Anne and her family, as well as another Jewish family and a family friend, move into the secret rooms behind Otto Frank's office in Amsterdam. The families cannot leave the small rooms or make noise during the day, and they have to depend on the kindness of two of Otto's employees to bring them food and other necessary items in secret. Anne's father gives her a diary and Anne begins to record her thoughts, feelings, and daily activities in it.
The residents begin their stay in the attic by trying to resume as many normal duties and routines as possible. All three children try to keep up with their studies (even though they don't know when they'll be going back to school). Mrs. Frank makes dinner, does laundry (in the sink), and continues darning socks, just like she's always done. There's a lot of discussion, reading, and everyday boredom going on. But after a while, being shut up in a box begins to take its toll on the residents. They become selfish, irritable, and increasingly more fearful of their situation. Mr. Dussel, a Jewish dentist, joins the crew and then there's even less food available to them. Anne continues to write in her diary as a form of escape.
One night during Hanukah, the families in the Annex hear loud noises coming from the offices below them. Terrified, they listen to hear what might be going on. Peter trips over a lamp and creates a huge racket. Then the noises stop. Mrs. Van Daan goes into hysterics and Anne passes out since she is so frightened. Mr. Frank goes downstairs to investigate. He comes back to tell them that it was a thief. The person ran away when he or she heard the noise from the attic. For the time being, the danger has passed.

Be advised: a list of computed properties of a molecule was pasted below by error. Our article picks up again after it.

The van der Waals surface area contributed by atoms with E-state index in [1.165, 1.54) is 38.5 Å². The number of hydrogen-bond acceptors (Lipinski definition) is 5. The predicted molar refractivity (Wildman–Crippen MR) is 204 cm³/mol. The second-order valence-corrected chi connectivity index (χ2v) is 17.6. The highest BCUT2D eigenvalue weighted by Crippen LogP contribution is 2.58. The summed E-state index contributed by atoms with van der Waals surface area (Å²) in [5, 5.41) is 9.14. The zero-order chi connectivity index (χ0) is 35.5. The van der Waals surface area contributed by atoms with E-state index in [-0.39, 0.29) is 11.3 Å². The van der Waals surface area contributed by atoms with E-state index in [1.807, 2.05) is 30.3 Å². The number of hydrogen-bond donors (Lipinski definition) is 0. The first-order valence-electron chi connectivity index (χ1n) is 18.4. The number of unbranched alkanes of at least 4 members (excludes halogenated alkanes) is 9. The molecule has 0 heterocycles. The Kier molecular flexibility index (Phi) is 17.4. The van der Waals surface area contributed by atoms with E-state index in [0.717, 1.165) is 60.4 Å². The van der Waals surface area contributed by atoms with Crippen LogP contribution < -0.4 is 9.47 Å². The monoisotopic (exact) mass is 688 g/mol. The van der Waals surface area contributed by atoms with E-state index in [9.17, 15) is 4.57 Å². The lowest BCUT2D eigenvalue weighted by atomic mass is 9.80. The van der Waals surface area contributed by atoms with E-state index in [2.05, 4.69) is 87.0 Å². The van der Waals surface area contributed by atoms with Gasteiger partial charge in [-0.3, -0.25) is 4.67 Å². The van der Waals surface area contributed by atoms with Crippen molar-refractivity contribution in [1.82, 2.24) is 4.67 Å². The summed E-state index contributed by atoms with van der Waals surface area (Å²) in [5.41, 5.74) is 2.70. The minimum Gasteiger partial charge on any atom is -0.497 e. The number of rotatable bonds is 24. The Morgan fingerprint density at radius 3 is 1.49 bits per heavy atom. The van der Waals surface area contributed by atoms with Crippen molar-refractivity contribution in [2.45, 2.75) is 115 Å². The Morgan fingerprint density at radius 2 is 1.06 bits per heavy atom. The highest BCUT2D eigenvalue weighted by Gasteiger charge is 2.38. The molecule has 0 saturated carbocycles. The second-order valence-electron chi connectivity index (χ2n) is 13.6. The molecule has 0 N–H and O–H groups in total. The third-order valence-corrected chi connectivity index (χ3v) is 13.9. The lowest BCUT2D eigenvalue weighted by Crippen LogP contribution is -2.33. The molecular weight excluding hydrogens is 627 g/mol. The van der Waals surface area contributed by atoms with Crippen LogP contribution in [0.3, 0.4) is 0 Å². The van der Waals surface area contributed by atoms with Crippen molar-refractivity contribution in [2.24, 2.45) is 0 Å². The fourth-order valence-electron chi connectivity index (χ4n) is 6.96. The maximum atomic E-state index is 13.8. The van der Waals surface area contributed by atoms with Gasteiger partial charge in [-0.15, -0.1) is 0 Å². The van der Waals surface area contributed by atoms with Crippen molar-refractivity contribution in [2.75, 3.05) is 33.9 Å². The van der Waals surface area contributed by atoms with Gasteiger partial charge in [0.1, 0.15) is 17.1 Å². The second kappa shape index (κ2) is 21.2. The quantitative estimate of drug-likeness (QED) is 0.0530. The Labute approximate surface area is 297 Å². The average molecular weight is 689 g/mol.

Peter and Anne begin having some convos in Peter's bedroom. Margot admits that she's just a bit jealous because Anne has someone to talk to. One night, Mrs. Frank catches Mr. Van Daan stealing food from the Annex storage bins and a wild uproar ensues. Mrs. Frank wants to cast out Mr. Van Daan, and it looks as though things might unravel pretty quickly. But Miep interrupts the argument to tell everyone news of the American invasion of Normandy, and this is able to lift everyone's spirits and the group resumes some sense of normalcy again.
One day, the telephone begins to ring. The group hasn't seen or heard from Miep in a few days. There's no one working in the building even though it's a Friday. Anne and Peter have a deep conversation about religion and their take on the world. Then a few cars pull up outside the Annex, and the group knows their time in hiding is at an end. The Annex residents are arrested and sent to concentration camps. Only Otto Frank survives. He returns to the Annex and Miep gives him Anne's diary.